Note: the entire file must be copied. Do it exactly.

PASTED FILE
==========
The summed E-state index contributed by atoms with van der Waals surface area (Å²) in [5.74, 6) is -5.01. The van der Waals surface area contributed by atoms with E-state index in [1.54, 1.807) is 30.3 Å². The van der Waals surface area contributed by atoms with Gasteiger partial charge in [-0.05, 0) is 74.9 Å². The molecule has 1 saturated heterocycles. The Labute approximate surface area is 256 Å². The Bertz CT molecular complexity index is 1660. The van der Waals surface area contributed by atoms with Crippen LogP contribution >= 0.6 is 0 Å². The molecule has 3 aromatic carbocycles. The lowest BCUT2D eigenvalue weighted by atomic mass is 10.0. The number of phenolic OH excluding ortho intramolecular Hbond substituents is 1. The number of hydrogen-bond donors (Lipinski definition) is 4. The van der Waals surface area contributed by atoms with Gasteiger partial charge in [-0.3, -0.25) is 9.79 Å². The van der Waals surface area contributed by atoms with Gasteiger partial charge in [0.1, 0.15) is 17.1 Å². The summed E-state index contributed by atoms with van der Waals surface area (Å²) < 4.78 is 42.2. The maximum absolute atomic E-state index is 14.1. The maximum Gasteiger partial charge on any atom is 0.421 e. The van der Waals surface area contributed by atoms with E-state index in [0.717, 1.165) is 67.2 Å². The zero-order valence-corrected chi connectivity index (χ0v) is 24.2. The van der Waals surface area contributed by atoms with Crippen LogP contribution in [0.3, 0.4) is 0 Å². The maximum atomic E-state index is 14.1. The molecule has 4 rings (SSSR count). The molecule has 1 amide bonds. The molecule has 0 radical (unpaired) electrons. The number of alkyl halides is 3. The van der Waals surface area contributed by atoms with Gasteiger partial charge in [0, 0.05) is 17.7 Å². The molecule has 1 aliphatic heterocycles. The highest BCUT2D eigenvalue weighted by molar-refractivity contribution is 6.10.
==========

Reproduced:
The summed E-state index contributed by atoms with van der Waals surface area (Å²) in [5.74, 6) is -5.01. The van der Waals surface area contributed by atoms with E-state index in [1.54, 1.807) is 30.3 Å². The van der Waals surface area contributed by atoms with Gasteiger partial charge in [-0.05, 0) is 74.9 Å². The molecule has 1 saturated heterocycles. The Labute approximate surface area is 256 Å². The Bertz CT molecular complexity index is 1660. The van der Waals surface area contributed by atoms with Crippen LogP contribution >= 0.6 is 0 Å². The molecule has 3 aromatic carbocycles. The lowest BCUT2D eigenvalue weighted by atomic mass is 10.0. The number of phenolic OH excluding ortho intramolecular Hbond substituents is 1. The number of hydrogen-bond donors (Lipinski definition) is 4. The van der Waals surface area contributed by atoms with Gasteiger partial charge in [-0.3, -0.25) is 9.79 Å². The van der Waals surface area contributed by atoms with Gasteiger partial charge in [0.1, 0.15) is 17.1 Å². The summed E-state index contributed by atoms with van der Waals surface area (Å²) < 4.78 is 42.2. The maximum absolute atomic E-state index is 14.1. The maximum Gasteiger partial charge on any atom is 0.421 e. The van der Waals surface area contributed by atoms with E-state index in [0.717, 1.165) is 67.2 Å². The zero-order valence-corrected chi connectivity index (χ0v) is 24.2. The van der Waals surface area contributed by atoms with Crippen LogP contribution in [0.3, 0.4) is 0 Å². The maximum atomic E-state index is 14.1. The molecule has 4 rings (SSSR count). The molecule has 1 amide bonds. The molecule has 0 radical (unpaired) electrons. The number of alkyl halides is 3. The van der Waals surface area contributed by atoms with Gasteiger partial charge in [0, 0.05) is 17.7 Å². The molecule has 1 aliphatic heterocycles. The highest BCUT2D eigenvalue weighted by molar-refractivity contribution is 6.10.